Nourishment. Sustenance. Food. The thoughts that occupy my mind each day as I prepare meal after meal, snack after snack. I've done much reading about food and the ways it nourishes our bodies. I've read Michael Pollan, Barbara Kingsolver, Alice Waters, Joel Salatin, and Sally Fallon. I've watched documentaries on the subject: Food Inc., Forks Over Knives, Fresh, Food Matters, and King Corn. I've even read the Little House books and mulled over their diet.
It seems like everyone I know is constantly on a diet. It used to be Weight Watchers, fat-free, or Atkins. Now it's gluten-free, vegan, grain-free, or Paleo. I know that each of these latter diets have their merits. The research often seems conflicting. Eat local, unless your local food is grain. Eat close to the earth, but make sure you include exotic superfoods that must be trucked a thousand miles.
I've just read so much contrasting information about what you should and shouldn't do that I've taken a step back and decided to just live as close to the earth and my local food community as possible. I can get locally milled organic spelt for a song and locally made buttermilk from very happy cows I've met in person, and I choose to soak my grains as often as possible. We grow what we can in our backyard, and I spend much more in food dollars from May to October trying to buy as much local food as possible to can and freeze.
The jalapeños from the top photo were from 3 little bushes in our garden that produced like crazy this summer (and fall). I made salsa with them, froze them, gave them away, and bartered them for eggs from a friend. Almost every dinner in the last 2 weeks has included jalapeños, until the frost finally nipped them at the end of last week.
Also in the kitchen this weekend, a crock pot full of apple butter that cooked all day Sunday filling our kitchen with the wonderful autumnal aroma of apples, cinnamon, and cloves. We also made our first soaked crust cherry pie from the pie filling I canned back in June. We added whipped cream made from a local cream, raw local honey, and homemade vanilla extract.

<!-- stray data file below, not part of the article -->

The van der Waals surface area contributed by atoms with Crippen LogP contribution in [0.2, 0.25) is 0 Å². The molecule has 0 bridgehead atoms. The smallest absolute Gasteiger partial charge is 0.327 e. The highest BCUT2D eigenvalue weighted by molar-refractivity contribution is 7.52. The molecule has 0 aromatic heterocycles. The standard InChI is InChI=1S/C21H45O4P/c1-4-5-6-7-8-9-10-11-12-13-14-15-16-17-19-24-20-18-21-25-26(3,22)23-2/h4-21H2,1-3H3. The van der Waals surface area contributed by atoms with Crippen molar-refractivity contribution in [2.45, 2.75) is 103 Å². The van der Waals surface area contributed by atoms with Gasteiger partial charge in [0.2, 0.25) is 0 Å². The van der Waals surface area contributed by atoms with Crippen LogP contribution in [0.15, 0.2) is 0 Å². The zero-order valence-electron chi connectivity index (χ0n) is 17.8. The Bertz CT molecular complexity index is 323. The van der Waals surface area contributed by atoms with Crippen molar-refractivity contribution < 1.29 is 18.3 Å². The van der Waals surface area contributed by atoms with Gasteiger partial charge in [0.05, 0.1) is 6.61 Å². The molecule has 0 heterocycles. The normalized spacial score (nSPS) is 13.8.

These are the foods I want my children to connect with, simple, wholesome, real ingredients; not macaroni and cheese made from coconut flour noodles, fake cream sauce and weird additions just to make them "healthier". Not that I'm above adding butternut squash or pumpkin to our macaroni and cheese. But I'll choose a real local raw cheese and milk to give them a rich flavor at the same time.
This minestrone was on our dinner table this evening. It contains the last of the farmer's market tomatoes that are trickling in, our last bell peppers from our own garden, some finely chopped beet greens from the beets we ate last evening, and a multitude of herbs from our back deck. This is the food tradition that I choose and want to gift my family. It's often time consuming, it's usually labor intensive, and it's the most authentic way I can imagine raising my family.
And if you notice some cheap spaghetti and marshmallows that, according to Finn, have "really, really, really, bad, bad, bad chemicals in them" in my pantry, you'll know they're for Philip's science fair project. ;)